Theoretical studies of airway recruitment fall broadly into two categories. On one hand, it is instructive to consider the local processes involved in recruiting a single airway to obtain a detailed understanding of the stresses exerted on the epithelial cells lining the airway walls. Alternatively, one can take a global approach to study the recruitment of airway networks to characterize lung compliance and examine inter-dependency between distant parts of the network.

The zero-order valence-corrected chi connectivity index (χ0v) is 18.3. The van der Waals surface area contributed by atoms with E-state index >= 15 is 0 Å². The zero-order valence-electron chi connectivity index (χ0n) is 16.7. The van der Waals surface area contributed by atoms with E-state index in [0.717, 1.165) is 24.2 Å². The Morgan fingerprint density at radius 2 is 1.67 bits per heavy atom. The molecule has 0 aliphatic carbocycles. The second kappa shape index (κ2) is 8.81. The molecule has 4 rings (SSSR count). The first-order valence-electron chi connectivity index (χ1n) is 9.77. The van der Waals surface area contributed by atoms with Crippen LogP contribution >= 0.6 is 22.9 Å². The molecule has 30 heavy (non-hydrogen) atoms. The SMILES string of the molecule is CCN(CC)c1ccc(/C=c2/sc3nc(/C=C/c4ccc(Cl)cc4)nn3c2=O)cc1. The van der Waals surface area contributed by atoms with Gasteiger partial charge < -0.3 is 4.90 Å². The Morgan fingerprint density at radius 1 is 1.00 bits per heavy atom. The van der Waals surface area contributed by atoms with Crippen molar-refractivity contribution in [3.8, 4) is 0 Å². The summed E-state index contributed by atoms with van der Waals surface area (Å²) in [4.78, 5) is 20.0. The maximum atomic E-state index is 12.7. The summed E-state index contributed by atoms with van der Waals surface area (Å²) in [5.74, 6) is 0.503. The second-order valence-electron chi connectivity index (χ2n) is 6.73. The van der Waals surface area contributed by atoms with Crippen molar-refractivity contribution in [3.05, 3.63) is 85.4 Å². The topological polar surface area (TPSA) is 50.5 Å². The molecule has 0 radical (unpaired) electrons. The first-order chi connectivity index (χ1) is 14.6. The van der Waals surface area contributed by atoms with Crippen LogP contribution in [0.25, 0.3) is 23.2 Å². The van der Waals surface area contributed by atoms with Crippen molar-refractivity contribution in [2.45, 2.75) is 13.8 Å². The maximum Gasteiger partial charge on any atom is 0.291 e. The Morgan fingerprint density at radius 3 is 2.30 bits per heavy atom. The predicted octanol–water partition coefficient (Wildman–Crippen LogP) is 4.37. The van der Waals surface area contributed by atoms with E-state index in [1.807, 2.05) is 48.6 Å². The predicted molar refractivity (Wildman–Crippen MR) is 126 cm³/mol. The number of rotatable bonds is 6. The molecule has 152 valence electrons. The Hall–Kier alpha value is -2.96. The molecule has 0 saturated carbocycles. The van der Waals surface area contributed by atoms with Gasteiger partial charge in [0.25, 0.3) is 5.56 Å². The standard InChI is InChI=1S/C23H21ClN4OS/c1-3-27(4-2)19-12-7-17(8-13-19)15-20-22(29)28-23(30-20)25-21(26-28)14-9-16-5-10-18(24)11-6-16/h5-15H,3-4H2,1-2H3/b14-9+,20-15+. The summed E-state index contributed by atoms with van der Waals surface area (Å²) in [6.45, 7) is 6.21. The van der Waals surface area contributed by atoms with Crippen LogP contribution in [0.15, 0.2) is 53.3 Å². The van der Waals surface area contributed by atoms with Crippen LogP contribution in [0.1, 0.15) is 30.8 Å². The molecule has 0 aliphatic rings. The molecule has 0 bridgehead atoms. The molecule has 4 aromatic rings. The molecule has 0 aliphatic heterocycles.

Single airway studies consider a gas bubble advancing into a collapsed liquid-filled flexible channel or tube. They include bench-top experiments [11,12] and detailed computational models [13–15]. Across these approaches, a unified picture emerges: steady recruitment can only occur once the airway pressure exceeds a threshold, beyond which the walls peel apart rapidly; the airway wall can be tapered close to the bubble tip, with only a small amount of fluid trapped ahead of the meniscus. In some circumstances, the airway remains uncollapsed but completely flooded with liquid, in which case recruitment is well modelled by the propagation of a bubble in a uniform liquid-filled tube [16]. Bench-top experimental models of this system elucidate the stresses exerted on the epithelial cells lining the airway walls during recruitment [17,18]; cell damage appears to correlate to gradients of normal stress across the bubble tip [19,20], but an excess of pulmonary surfactant can be shown to eliminate the damage [21]. Peeling apart the airway walls during recruitment can also generate substantial mechanical stresses on the alveoli, a possible route to VILI [22].